Seven Single-Use Things I No Longer Buy

Some time ago, I blogged about things I’d decluttered from my home and my life. It’s been some time since that original post, so I thought I’d discuss seven single-use things I no longer buy. No, my blog isn’t turning into a low-waste one, but things are changing in my habits and lifestyle that I know will directly impact my writing schedule (or lack thereof) because they’re all things that were once distractions. And cost unnecessary money. I’m not certain yet how much I was spending on these items, as I always tried to get the cheapest versions of the following items to begin with, but in my current world every penny counts.

Let me preface the following with this: I hope this post inspires you, in some small way, to change up your daily routine. I’m not going to “preach” to you or say, “You MUST do this too because xyz.” I’m not that type. But maybe one of these will be something you’ve never thought of and decide to try for yourself.

Now. Onward to Seven Single-Use Things I No Longer Buy.

Dryer Sheets
Two Christmases ago, Mom gave my sister and I wool balls to use in the dryer. They’re good for at least fifty washes a piece and, with it just being me in my house, I’ve only used three of the six pack. I don’t know the brand name, as so much time has passed, but getting those dryer balls was one of the first changes I made to work towards a low-waste life.

There are other ways of cleaning your floors without using these sheets. Sure, they’re fantastic. Sure, they do the job. But I used to cringe every time one filled up and I couldn’t use it anymore. That’s when I started using Endust and a microfiber cloth to do my dusting. “But Leigh,” you say, “Endust is still a chemical.” As it’s just me, and I’ve heard of/gotten no medical repercussions as a result of using Endust, it works well enough for the task. I may have to bend over or reach up a bit further to do it, but it gets clean. And all I need to do after is throw my cloth in the wash and reuse it.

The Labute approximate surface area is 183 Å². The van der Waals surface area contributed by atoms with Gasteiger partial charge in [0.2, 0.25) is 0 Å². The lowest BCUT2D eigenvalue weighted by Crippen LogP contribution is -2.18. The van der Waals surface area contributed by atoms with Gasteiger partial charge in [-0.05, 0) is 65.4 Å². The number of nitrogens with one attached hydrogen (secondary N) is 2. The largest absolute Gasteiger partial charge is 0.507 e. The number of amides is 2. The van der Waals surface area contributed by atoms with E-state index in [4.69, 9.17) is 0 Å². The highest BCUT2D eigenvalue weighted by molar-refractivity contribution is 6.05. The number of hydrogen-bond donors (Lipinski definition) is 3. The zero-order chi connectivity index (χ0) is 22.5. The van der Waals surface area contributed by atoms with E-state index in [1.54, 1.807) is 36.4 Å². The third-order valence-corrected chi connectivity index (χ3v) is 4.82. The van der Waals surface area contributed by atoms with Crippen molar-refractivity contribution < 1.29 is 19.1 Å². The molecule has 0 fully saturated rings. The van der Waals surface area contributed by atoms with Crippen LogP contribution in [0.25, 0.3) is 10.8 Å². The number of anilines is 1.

Paper Towels
What do I use in stay of paper towels? You guessed it – microfiber clothes. I will admit that, for certain spills or cleaning up grease, I do wish that I still had a small roll of paper towels on hand. But then I know I’ll get back into the habit of buying a whole package, ruining what hard work I’ve already done to eliminate my use of them.

I bought my microfiber clothes from the dollar store. I know there are better ones out there – everyone seems to have a link these days. But at the time I had zero extra dollars and didn’t want to spend $15-$20 on a single or two pack of clothes. The ones from the dollar store have served me well the past few years, and I’ll continue to use them until they’re completely worn out.

Also, microfiber clothes work gorgeously on stove tops and kitchen cabinets. You may need to use a bit more elbow grease than, say, the level of convenience that the Mr. Clean Magic Erasers give, but you still need very little solution or water to do the same thing.

Individually Wrapped Packets of Dish Detergent
This one, along with the following, made me cringe for years. I know there are all these recipes out there to make your own soaps, but I haven’t reached that level of craftiness yet.

So I decided, what I can do is look for detergent that comes in a recyclable cardboard box, and which brand’s pods are wrapper free. The ones I like come from the brand Finish. It’s harder to find these, but at least it’s one small change I know I can feasibly make.

Individually Wrapped Lens Wipes
I work in retail, in a place where dust and junk are ALWAYS getting on my glasses. Sometimes I’ll get home, take them off, and say, “Woah…how was I seeing through these?” I used to love using those pre-moistened lens wipes (the best ones come from Sam’s Club), and I always had a handful of them in my purse at work.